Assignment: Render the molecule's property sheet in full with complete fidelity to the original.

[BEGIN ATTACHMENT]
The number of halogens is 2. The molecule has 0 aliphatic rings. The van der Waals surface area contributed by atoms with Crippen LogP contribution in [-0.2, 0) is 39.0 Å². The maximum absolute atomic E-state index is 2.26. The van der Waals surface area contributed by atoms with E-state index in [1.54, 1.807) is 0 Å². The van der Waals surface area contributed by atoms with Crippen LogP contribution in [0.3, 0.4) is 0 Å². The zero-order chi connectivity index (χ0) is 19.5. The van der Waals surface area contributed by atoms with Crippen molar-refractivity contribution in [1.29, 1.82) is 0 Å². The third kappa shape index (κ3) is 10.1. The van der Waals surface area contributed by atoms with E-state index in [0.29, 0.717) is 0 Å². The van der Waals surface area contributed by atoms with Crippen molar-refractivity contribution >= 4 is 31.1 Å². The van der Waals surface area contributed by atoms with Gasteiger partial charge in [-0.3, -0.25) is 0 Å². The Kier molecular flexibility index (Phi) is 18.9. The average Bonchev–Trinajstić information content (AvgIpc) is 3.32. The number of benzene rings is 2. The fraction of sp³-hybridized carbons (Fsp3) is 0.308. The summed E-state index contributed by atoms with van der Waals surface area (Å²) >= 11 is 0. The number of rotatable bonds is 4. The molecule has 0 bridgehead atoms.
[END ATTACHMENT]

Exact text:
The number of halogens is 2. The molecule has 0 aliphatic rings. The van der Waals surface area contributed by atoms with Crippen LogP contribution in [-0.2, 0) is 39.0 Å². The maximum absolute atomic E-state index is 2.26. The van der Waals surface area contributed by atoms with E-state index in [1.54, 1.807) is 0 Å². The van der Waals surface area contributed by atoms with Crippen LogP contribution in [0.3, 0.4) is 0 Å². The zero-order chi connectivity index (χ0) is 19.5. The van der Waals surface area contributed by atoms with Crippen molar-refractivity contribution in [1.29, 1.82) is 0 Å². The third kappa shape index (κ3) is 10.1. The van der Waals surface area contributed by atoms with E-state index in [0.29, 0.717) is 0 Å². The van der Waals surface area contributed by atoms with Crippen molar-refractivity contribution >= 4 is 31.1 Å². The van der Waals surface area contributed by atoms with Gasteiger partial charge in [-0.3, -0.25) is 0 Å². The Kier molecular flexibility index (Phi) is 18.9. The average Bonchev–Trinajstić information content (AvgIpc) is 3.32. The number of benzene rings is 2. The fraction of sp³-hybridized carbons (Fsp3) is 0.308. The summed E-state index contributed by atoms with van der Waals surface area (Å²) >= 11 is 0. The number of rotatable bonds is 4. The molecule has 0 bridgehead atoms.